Monday, May 11, 2020


We love rainbows.  (Who doesn't?)  So we try to capture them, whenever we can.  These are some of our better rainbow shots.  Almost all of these are time exposures, which means that the camera sees much more color than we can.

September 2007:  This was taken in the high country of Yosemite, near Tuolumne Meadows.  This is "cloud iridescence," which is caused by the refraction of sunlight by ice crystals.  The sky looks black because I had to "stop down" the lens with a very tight f-stop, since I was shooting almost directly into the sun:

October 2008:  This is Berry Falls in Big Basin State Park, near Santa Cruz.  Just by luck, the rainbow was hanging in a patch of sun in front of a deeply shadowed rock wall:

July 30, 2010:  Narada Falls, Mt. Rainier:

October 14, 2010:  This was taken in the mist next to Yellowstone Falls.  You can actually see the yellow color of the stone that gave the river (and the falls and the park) their name:

October 23, 2010:  Arches National Park, near Turret Arch:

March 9, 2012:  This is a "moonbow."  The full moon was shining on Yosemite Falls.  We could see the moonbow with our own eyes, but the colors were very faint.  Notice the stars in the patch of sky at the top center of the shot:

September 22, 2012:  Takakkaw Falls, Yoho National Park, British Columbia.  "Takakkaw" means "wonderful" in Cree.  This shot does not show the full extent of the falls (more than a thousand feet high!) because I wanted to zoom in on the rainbow:

December 12, 2012:  Death Valley.  This is another iridescent ice cloud.  Once again the sky is black because I was shooting into the sun:

May 14, 2013:  We were boondocking in the Sequoia National Forest.  Our campsite overlooked Kings Canyon.  Just after a violent thunderstorm passed over us (conveniently during cocktail hour in a warm and dry trailer), the sun came out.  We stood on the edge of a cliff near the trailer, looking down at the end of the rainbow:

March 9, 2015:  This shot of Yosemite Falls looks as though it has been Photoshopped to add in the rainbow, but it's real.  Remember that in a time exposure, the colors have extra time to accumulate on the camera's sensor:

March 10, 2015:  This is Vernal Falls in Yosemite; we were on the aptly-named Mist Trail.  Often, there is so much mist on this trail that photography is difficult or impossible, but we got lucky -- the wind was blowing the mist away from us.  To get a sense of scale, Vernal is over 300 feet high. Note the small "double rainbow" or supernumerary in the lower left corner --  the usual color sequence is inverted because the light is being refracted twice:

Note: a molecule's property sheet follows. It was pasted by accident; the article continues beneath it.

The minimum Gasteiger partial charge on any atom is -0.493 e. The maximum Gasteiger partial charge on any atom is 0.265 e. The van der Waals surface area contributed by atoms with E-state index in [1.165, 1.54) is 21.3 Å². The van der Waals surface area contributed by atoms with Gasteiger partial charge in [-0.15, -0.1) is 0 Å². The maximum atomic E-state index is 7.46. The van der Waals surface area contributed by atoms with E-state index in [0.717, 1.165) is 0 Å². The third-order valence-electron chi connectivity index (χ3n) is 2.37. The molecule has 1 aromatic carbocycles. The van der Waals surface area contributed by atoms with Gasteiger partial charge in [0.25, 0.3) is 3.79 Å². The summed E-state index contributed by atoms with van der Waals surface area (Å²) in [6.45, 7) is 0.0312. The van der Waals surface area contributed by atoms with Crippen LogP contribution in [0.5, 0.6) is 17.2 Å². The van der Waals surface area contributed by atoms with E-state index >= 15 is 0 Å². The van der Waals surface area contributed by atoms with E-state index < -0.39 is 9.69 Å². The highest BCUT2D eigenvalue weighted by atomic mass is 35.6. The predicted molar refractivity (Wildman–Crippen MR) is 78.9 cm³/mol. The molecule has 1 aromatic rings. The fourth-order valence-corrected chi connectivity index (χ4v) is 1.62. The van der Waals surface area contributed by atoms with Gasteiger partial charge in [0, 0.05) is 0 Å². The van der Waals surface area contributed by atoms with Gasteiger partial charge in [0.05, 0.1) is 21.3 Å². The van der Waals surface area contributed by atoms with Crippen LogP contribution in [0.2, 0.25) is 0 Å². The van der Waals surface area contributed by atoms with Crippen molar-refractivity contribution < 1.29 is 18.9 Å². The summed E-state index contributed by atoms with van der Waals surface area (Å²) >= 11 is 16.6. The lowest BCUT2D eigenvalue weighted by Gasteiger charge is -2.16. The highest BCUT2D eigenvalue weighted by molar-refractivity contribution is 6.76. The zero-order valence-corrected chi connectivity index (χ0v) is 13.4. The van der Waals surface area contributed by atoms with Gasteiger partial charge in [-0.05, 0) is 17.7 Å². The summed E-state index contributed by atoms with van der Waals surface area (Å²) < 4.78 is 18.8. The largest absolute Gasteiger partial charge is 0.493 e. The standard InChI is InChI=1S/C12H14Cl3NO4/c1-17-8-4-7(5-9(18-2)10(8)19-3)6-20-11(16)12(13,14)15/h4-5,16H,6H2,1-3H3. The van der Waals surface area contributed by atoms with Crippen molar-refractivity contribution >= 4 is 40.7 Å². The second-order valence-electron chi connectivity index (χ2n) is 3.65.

This shot was taken a few minutes later -- I zoomed in on the boulder at the bottom of the falls.  I ordinarily would not include two shots of the same thing, but this detail shot shows how the craggy basalt has been rounded and sculpted by the water:

September 23, 2015:  This was taken along the Grottos Trail near Aspen, Colorado.  This rainbow was only about a foot long, but I liked the way the spray of water caught the light just above a shadowy overhang: 

November 11, 2015:  This was taken on the Little Baldy trail in Sequoia National Park, the day after a snowstorm.  The cold night-time temperatures had created hoarfrost crystals on the fresh snow, and the crystals refracted the sunlight.  We have never before or since seen this "rainbow sparkle" phenomenon:

December 17, 2015:  This was taken on the trail to Upper Yosemite Falls, at a point where the trail zigs closer to the falls.  It had snowed a couple of days before, and the weather was very cold.  During the night, the spray from the falls had frozen onto the rocks and would periodically crack away from the wall and plunge down into the canyon.  It sounded exactly like thunder from a nearby lightning strike:  Crack! Boom!

We got lucky with this picture -- the shadow of the nearby overhanging cliff had already fallen on the rock behind the rainbow, but it had not yet reached the falls themselves, so that the contrast between the bright rainbow and the dark rock was really sharp:

September 22, 2016:  We had just arrived at Great Basin National Park after a day of driving through northeastern Nevada in the rain.  The sun came out, giving us a big desert rainbow:

April 27, 2017:  This is another iridescent cloud, taken from Minaret Vista near Mammoth:

We're hoping to add more rainbows to our collection someday soon.